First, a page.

Preheat the oven to 425 degrees Fahrenheit. Lightly grease a 17'' x 11'' cookie sheet. Turn out the risen dough, divide in two, and shape into rectangles to fit sheet, stretching dough and letting it rest as you go along. Punch dimples into the dough with your fingertips and press into corners. Press in olives and presoaked sun-dried tomatoes. Cover with a towel and let rise again for 40 minutes.
Drizzle with remaining olive oil and sprinkle with salt flakes. Bake for 15 minutes or until golden brown and cooked.
Italian Roasted Vegetables with Olive Oil and Sea Salt
Is there anything more delicious and nutritious than a feast of carefully selected and slowly roasted summer vegetables sprinkled with just the right amount of extra virgin olive oil and a dusting of fleur de sel? Use whatever vegetables are in season, adjusting oven cooking time as necessary.
1 small red bell pepper, seeded and cut in quarters
4 yellow tomatoes, tops sliced off
1 zucchini or 2 summer squash, sliced in long strips
1 small Japanese eggplant, sliced in strips
4 garlic cloves, finely chopped
4 tablespoons extra virgin olive oil
1 tablespoon fresh parsley, chopped
1 teaspoon fresh mint, chopped Mediterranean sea salt
Preheat the oven to 350 degrees Fahrenheit and rub bottom and sides of dish with a dab of olive oil. Arrange vegetables in dish. Sprinkle with garlic. Drizzle with half the olive oil. Cover with aluminum foil and bake for 15 minutes. Remove from oven and uncover. Sprinkle with remaining olive oil, parsley, and mint. If vegetables seem too dry, add a tablespoon of white wine or water. Cover again and bake for another 15 to 20 minutes, or until the vegetables are soft. Garnish with sea salt and serve with grated Parmesan cheese.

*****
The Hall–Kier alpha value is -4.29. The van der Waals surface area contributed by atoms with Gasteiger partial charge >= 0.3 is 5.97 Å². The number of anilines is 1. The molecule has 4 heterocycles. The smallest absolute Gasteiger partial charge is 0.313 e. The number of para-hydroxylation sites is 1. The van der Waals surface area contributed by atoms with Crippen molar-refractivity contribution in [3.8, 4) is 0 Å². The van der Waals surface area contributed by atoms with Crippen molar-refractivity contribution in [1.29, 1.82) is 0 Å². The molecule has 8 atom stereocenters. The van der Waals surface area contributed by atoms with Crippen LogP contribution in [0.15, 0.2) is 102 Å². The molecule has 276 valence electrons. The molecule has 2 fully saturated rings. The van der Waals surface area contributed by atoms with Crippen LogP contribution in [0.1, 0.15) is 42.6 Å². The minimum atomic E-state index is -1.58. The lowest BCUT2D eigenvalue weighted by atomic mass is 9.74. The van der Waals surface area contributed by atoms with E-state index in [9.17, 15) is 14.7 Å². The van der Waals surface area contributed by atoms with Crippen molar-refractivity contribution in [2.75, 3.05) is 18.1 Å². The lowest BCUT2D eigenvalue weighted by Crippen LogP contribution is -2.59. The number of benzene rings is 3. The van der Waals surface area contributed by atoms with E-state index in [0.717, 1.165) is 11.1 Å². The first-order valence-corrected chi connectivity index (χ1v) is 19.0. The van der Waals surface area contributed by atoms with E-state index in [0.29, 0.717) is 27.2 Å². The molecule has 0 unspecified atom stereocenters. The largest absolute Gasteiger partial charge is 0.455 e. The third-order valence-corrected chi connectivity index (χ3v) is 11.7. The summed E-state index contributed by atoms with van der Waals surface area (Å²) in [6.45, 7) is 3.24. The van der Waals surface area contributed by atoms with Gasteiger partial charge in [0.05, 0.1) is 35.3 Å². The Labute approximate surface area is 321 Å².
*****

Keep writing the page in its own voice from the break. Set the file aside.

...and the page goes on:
Makes 3 cups
Salt brings melon’s sweet aromatic juices to the surface. If melons aren’t available, use mangoes. Serve the relish with heavier foods such as risotto, fish, and even beans. Or just eat a bowl for breakfast.
1 medium cantaloupe or honeydew melon, diced in cubes (2 cups)
1/4 cup sliced red radishes
1/4 cucumber, peeled and diced fine
1/4 cup macadamia nuts, chopped
1 tablespoon cilantro, finely chopped
1 teaspoon fresh ginger juice (cut off an inch of ginger root, grate it, and squeeze)
1 tablespoon fresh orange juice
1 tablespoon fresh lime juice
1 sprig mint for garnish Fleur de sel
Toss all ingredients together except mint and fleur de sel, taking care not to bruise the tender melon cubes. Place in bowl, sprinkle with fleur de sel, and garnish with mint.